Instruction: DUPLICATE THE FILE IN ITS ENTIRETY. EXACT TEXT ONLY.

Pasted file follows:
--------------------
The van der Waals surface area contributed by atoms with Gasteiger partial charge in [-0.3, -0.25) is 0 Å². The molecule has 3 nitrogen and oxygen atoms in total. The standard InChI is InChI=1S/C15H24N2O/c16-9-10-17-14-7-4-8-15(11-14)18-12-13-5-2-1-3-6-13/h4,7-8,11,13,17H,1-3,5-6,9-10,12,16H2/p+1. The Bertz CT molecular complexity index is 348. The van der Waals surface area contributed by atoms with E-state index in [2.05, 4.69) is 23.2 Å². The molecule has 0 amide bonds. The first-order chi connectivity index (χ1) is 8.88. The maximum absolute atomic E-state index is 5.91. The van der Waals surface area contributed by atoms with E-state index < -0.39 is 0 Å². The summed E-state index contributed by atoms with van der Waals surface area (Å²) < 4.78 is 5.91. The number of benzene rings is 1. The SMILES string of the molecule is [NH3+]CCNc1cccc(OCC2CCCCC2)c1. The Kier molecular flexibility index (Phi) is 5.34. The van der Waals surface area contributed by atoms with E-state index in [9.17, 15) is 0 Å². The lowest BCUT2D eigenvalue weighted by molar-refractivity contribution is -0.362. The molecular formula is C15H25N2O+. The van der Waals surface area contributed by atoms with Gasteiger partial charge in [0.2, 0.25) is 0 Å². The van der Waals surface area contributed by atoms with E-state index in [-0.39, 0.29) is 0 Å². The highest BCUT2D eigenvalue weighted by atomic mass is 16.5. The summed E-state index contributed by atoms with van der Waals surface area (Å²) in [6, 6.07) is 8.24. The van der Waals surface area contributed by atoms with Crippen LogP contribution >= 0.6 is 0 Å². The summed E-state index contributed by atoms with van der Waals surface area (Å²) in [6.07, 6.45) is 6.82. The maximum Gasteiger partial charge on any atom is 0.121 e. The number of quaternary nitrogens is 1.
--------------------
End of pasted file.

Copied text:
The van der Waals surface area contributed by atoms with Gasteiger partial charge in [-0.3, -0.25) is 0 Å². The molecule has 3 nitrogen and oxygen atoms in total. The standard InChI is InChI=1S/C15H24N2O/c16-9-10-17-14-7-4-8-15(11-14)18-12-13-5-2-1-3-6-13/h4,7-8,11,13,17H,1-3,5-6,9-10,12,16H2/p+1. The Bertz CT molecular complexity index is 348. The van der Waals surface area contributed by atoms with E-state index in [2.05, 4.69) is 23.2 Å². The molecule has 0 amide bonds. The first-order chi connectivity index (χ1) is 8.88. The maximum absolute atomic E-state index is 5.91. The van der Waals surface area contributed by atoms with E-state index < -0.39 is 0 Å². The summed E-state index contributed by atoms with van der Waals surface area (Å²) < 4.78 is 5.91. The number of benzene rings is 1. The SMILES string of the molecule is [NH3+]CCNc1cccc(OCC2CCCCC2)c1. The Kier molecular flexibility index (Phi) is 5.34. The van der Waals surface area contributed by atoms with E-state index in [9.17, 15) is 0 Å². The lowest BCUT2D eigenvalue weighted by molar-refractivity contribution is -0.362. The molecular formula is C15H25N2O+. The van der Waals surface area contributed by atoms with Gasteiger partial charge in [0.2, 0.25) is 0 Å². The van der Waals surface area contributed by atoms with E-state index in [-0.39, 0.29) is 0 Å². The highest BCUT2D eigenvalue weighted by atomic mass is 16.5. The summed E-state index contributed by atoms with van der Waals surface area (Å²) in [6, 6.07) is 8.24. The van der Waals surface area contributed by atoms with Crippen LogP contribution >= 0.6 is 0 Å². The summed E-state index contributed by atoms with van der Waals surface area (Å²) in [6.07, 6.45) is 6.82. The maximum Gasteiger partial charge on any atom is 0.121 e. The number of quaternary nitrogens is 1.